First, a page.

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What are dominant 7th's and is it the same as a major 7th chord?


Question: What are dominant 7th's and is it the same as a major 7th chord?
Learning chords may seem tricky and confusing, especially for beginners. Don't despair, once you understand how these chords are related and their respective patterns, you'll see that chords aren't so hard to learn after all.
Answer: A dominant 7th uses the symbol of a note name + 7. For example: C7, D7, E7, etc. It is different from the symbol used for a major 7th which is maj7. A dominant 7th is not the same as a major 7th chord. But, to form a dominant 7th you must know how to form a major 7th chord first because these two types of chords are related.

A major 7th chord is formed by playing the root (1st) + 3rd + 5th + 7th notes of a major scale. A dominant 7th is formed by simply lowering the 7th note a half step.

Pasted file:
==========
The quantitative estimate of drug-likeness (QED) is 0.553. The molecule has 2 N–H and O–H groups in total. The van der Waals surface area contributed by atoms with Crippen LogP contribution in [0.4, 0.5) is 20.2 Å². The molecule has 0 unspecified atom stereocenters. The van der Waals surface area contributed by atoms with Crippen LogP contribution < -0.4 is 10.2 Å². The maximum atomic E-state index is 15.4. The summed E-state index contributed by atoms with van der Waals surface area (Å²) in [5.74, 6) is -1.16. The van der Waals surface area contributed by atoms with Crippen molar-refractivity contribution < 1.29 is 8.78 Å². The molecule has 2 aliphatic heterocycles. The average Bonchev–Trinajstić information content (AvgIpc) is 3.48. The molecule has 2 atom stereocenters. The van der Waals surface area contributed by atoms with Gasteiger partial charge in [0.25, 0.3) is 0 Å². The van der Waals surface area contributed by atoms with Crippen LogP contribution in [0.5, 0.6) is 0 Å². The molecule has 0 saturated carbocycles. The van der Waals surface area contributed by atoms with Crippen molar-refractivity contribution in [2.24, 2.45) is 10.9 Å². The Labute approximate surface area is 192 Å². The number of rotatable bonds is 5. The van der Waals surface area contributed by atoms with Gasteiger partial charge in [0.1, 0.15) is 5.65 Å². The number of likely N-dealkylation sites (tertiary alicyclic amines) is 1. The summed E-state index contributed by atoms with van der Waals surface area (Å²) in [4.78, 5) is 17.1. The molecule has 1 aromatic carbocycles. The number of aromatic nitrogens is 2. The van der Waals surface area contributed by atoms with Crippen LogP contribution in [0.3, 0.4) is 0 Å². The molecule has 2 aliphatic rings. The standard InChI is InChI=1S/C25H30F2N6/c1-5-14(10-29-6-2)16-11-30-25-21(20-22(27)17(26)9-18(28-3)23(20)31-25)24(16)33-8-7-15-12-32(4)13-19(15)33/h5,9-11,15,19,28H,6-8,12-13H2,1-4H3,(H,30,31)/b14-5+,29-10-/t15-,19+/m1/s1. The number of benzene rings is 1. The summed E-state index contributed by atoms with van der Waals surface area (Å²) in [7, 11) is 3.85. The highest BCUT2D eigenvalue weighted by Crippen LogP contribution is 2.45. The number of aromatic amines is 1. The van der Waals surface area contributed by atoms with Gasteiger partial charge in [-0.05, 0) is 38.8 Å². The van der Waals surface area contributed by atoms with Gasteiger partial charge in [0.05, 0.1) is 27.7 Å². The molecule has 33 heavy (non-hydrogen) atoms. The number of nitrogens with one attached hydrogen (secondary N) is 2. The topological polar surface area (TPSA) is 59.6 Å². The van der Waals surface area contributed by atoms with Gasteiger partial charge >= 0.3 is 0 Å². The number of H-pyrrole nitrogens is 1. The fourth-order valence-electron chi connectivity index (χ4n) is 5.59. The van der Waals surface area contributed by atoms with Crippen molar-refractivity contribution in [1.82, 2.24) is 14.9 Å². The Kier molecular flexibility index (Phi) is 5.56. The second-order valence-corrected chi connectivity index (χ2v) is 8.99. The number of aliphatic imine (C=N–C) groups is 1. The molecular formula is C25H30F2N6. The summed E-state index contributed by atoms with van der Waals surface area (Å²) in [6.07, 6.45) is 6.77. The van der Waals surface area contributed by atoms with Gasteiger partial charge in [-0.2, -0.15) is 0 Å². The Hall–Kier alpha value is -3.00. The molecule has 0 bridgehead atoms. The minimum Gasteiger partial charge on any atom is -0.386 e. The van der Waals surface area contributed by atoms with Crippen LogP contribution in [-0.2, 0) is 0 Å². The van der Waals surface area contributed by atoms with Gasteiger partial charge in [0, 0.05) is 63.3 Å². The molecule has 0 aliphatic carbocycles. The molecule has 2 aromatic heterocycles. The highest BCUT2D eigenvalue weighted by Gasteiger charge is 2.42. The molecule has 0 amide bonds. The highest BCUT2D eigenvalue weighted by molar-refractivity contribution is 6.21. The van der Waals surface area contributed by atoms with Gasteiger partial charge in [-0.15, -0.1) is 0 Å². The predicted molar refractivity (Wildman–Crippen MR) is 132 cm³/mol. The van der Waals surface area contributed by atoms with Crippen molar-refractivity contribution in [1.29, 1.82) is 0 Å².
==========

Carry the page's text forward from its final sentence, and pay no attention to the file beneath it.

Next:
As an example, Cmaj7 = C - E - G - B (7th note). Lower the 7th note a half step, from B to Bb, thus Dominant 7th = C - E - G - Bb.

Here are the dominant 7th chords in every key:
C7 = C - E - G - Bb
D7 = D - F# - A - C
E7 = E - G# - B - D
F7 = F - A - C - Eb
G7 = G - B - D - F
A7 = A - C# - E - G
B7 = B - D# - F# - A
C#7 = C# - E# (F) - G# - B
Db7 = Db - F - Ab - B
Eb7 = Eb - G - Bb - Db
F#7 = F# - A# - C# - E
Gb7 = Gb - Bb - Db - E
Ab7 = Ab - C - Eb - Gb
Bb7 = Bb - D - F - Ab

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